Nonbiased Screening for Allorecognition-Related Genes Leads to Identification of a CD94/NKR-P1-Related Gene in Botryllus.

To identify genes involved in allorecognition in urochordates, we developed a screening strategy that makes use of the remarkable allorejection process of B. schlosseri and the “colony allorecognition assay” (15). The experimental approach is shown schematically in Fig. Fig.11C. Five independent experiments were performed in parallel. Only cDNAs displaying up- or down-regulation after allocontact in all five experiments were examined further. Of a total of 1,200 analyzed transcripts, 50 (4.2%) were found to be differentially expressed. One of these was represented in a cDNA of ≈600 bases predicted to encode a part of the C-type lectin-binding domain (CTLD) similar to those of receptors of NK cells. Full-length cDNA sequence was obtained by 5′ and 3′ RACE PCR with cDNA from several compatible and incompatible individual colonies. As shown in Fig. Fig.22A, the full-length sequence is 1,291 bases long, corresponds to a 1.3-kb transcript on Northern blots (Fig. (Fig.33A), and codes for an ORF of 297 amino acids (Fig. (Fig.22A). Full-length cDNAs from two compatible and two incompatible colonies showed only minor changes at the nucleotide level, mostly at the 3′ UTR, which did not alter the predicted protein sequence (data not shown). The predicted protein has a molecular mass of 33.5 kDa. Hydrophobicity analysis revealed a 19-aa transmembrane domain at the N terminus. A blast search comparison of the Botryllus gene indicated the presence of a CTLD with highest similarity to CTLDs of NK receptors NKR-P1, NKG2-D, and CD94 (Fig. (Fig.22B) and revealed strong conservation of amino acids known to be of structural and functional relevance. Most prominent among these are a number of conserved cysteines involved in formation of two disulfide bonds as well as two conserved regions (FXWIGL and WXWXDG) described (20) as essential for β-sheet formation (Fig. (Fig.22B). Phylogenetic tree analysis (Fig. (Fig.22C) shows that the CTLD of the Botryllus protein groups together with CTLDs in vertebrate NK receptors and is distinct from the soluble C lectins described previously in urochordates. Interestingly, and in contrast to proteins from the NKG2 family, the intracellular region of the Botryllus protein is very short, thus resembling the short 7-aa cytoplasmic domain of human CD94 (see Fig. Fig.22D). For that reason we have decided to name the Botryllus gene BsCD94-1.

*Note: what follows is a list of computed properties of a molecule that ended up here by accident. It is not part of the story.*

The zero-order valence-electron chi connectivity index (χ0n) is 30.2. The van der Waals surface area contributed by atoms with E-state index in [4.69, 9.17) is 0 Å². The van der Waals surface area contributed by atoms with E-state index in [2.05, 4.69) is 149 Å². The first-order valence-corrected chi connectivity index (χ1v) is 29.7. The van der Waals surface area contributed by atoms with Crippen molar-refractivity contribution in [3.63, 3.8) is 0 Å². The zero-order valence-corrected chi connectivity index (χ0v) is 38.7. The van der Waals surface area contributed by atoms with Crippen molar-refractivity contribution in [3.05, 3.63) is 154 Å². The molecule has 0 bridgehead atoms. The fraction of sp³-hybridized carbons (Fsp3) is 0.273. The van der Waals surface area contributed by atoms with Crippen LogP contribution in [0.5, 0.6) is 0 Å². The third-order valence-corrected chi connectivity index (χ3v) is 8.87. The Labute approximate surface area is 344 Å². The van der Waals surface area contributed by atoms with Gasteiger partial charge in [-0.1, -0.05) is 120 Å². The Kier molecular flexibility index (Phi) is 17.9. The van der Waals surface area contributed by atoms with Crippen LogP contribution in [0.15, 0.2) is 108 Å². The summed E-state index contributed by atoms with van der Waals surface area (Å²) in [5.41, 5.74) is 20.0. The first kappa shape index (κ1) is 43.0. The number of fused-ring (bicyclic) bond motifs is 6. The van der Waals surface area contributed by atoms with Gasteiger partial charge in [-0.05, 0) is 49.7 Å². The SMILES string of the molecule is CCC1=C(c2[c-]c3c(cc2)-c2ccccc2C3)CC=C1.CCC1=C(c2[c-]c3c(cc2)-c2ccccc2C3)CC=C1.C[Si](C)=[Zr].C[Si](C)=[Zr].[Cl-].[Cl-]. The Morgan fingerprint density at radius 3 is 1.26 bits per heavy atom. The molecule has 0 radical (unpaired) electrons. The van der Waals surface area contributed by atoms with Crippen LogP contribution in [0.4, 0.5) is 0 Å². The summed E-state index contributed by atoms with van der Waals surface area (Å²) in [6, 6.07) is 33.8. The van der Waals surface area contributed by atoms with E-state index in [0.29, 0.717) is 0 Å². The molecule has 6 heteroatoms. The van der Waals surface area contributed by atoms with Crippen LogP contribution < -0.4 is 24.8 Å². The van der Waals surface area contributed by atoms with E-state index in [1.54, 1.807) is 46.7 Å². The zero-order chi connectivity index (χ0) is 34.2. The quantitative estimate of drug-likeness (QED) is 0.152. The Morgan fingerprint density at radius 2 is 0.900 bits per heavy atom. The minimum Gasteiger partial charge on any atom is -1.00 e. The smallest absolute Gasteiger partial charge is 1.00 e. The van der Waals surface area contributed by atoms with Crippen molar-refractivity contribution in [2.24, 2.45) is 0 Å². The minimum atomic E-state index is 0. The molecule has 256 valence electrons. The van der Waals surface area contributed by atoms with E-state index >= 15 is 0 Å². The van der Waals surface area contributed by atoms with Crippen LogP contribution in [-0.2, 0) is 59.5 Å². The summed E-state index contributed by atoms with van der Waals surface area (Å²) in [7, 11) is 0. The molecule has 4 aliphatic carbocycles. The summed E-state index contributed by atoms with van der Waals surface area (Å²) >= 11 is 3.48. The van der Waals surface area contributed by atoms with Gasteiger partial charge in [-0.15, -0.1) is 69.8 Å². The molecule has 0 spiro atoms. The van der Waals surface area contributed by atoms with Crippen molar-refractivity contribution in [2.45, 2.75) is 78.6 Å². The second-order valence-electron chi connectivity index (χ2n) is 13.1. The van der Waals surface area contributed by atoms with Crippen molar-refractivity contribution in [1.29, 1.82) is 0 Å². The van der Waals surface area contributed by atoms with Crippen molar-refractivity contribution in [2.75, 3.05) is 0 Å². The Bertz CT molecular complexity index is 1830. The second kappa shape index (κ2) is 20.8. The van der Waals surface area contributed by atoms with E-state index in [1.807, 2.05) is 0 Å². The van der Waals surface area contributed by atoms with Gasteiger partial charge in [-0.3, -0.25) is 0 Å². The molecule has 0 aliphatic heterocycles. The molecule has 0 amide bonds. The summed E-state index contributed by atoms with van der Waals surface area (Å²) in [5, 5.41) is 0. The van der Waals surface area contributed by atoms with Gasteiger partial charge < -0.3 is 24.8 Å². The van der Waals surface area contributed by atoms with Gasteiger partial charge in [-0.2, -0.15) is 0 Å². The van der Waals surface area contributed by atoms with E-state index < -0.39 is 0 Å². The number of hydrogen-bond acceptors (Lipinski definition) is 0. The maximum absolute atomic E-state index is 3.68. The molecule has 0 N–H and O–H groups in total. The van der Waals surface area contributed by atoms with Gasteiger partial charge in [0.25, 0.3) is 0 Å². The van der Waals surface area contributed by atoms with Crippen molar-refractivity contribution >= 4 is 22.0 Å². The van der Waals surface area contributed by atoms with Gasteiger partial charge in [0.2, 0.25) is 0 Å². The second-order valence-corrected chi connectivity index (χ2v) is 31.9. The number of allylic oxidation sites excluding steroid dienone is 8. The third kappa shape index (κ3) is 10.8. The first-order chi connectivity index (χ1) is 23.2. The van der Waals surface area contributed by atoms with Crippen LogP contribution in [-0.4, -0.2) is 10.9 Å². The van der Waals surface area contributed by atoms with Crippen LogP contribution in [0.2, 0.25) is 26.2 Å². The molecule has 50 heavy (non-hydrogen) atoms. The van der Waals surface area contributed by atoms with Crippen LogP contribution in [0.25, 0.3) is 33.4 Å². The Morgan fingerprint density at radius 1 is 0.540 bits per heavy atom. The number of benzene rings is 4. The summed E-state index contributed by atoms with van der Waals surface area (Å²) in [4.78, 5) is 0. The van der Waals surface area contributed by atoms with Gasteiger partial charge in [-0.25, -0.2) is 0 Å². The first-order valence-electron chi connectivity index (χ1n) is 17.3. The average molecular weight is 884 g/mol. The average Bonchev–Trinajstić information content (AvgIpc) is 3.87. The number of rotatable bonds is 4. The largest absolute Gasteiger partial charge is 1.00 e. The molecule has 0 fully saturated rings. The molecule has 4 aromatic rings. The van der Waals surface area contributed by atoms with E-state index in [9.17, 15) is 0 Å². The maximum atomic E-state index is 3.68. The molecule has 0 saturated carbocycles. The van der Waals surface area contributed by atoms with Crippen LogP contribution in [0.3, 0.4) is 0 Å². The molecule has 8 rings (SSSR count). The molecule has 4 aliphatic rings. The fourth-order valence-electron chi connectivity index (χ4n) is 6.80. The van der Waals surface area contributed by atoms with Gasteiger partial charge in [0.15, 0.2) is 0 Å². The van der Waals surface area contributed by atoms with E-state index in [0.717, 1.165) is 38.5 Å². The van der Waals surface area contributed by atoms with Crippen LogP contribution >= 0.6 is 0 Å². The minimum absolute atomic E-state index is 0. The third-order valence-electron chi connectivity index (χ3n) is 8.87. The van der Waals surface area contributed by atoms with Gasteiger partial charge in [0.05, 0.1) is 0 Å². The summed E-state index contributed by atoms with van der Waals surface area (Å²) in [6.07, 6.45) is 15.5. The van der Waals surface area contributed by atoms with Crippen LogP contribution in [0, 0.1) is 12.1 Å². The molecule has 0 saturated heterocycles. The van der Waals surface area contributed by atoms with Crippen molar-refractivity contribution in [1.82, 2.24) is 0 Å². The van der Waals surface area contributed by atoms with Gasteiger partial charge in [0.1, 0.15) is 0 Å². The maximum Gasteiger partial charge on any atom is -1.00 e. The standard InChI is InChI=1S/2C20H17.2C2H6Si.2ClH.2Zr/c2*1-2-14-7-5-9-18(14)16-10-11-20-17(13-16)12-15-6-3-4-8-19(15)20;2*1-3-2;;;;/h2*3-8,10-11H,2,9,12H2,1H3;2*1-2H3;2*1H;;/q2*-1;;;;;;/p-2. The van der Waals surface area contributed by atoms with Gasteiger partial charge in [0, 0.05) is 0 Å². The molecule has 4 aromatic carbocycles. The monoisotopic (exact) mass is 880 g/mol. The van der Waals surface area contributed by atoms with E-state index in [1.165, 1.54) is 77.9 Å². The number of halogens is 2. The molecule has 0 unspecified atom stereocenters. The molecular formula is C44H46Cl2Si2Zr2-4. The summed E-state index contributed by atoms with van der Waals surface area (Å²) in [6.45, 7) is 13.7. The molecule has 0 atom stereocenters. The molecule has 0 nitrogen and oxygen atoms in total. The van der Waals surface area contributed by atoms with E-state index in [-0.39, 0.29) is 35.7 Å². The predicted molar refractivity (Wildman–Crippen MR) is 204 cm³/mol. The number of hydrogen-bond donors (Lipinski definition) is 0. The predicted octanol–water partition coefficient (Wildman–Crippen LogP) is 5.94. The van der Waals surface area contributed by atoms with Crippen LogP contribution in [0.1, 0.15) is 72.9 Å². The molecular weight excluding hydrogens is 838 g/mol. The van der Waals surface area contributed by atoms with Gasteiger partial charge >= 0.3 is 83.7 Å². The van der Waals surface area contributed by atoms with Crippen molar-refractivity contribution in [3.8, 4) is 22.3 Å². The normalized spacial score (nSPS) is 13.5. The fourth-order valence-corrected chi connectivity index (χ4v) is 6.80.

Figure 3
Expression of BsCD94-1. (A) Northern blot analysis of BsCD94-1. Three micrograms of poly(A)+ RNA was hybridized with the full-length BsCD94-1 cDNA. (B) The DD PCR gel from which the 657-bp cDNA fragment (arrow) of BsCD94-1 was isolated. The transcript ...

Expression of BsCD94-1.

Northern blot analysis with mRNA from individual colonies revealed the presence of a 1.3-kb BsCD94-1 transcript (Fig. (Fig.33A). Because the size of the transcript is similar to the length of the cDNA shown in Fig. Fig.22A, it appears that the deduced amino acid sequence represents a full-length protein. Initial DD PCR screening suggested that the BsCD94-1 gene is transiently down-regulated after allogenic contact (Fig. (Fig.33B). The differential expression pattern was confirmed by RT-PCR, using BsCD94-1 sequence-specific primers (Fig. (Fig.33C). The quantity of the cDNA template was equalized by using Botryllus β-actin-specific primers. To analyze which tissues or cells expressed the gene, Botryllus blood cells were isolated from whole colonies. When mRNA was extracted from these cells and analyzed by RT-PCR, BsCD94-1 transcripts were detected in blood cells (data not shown).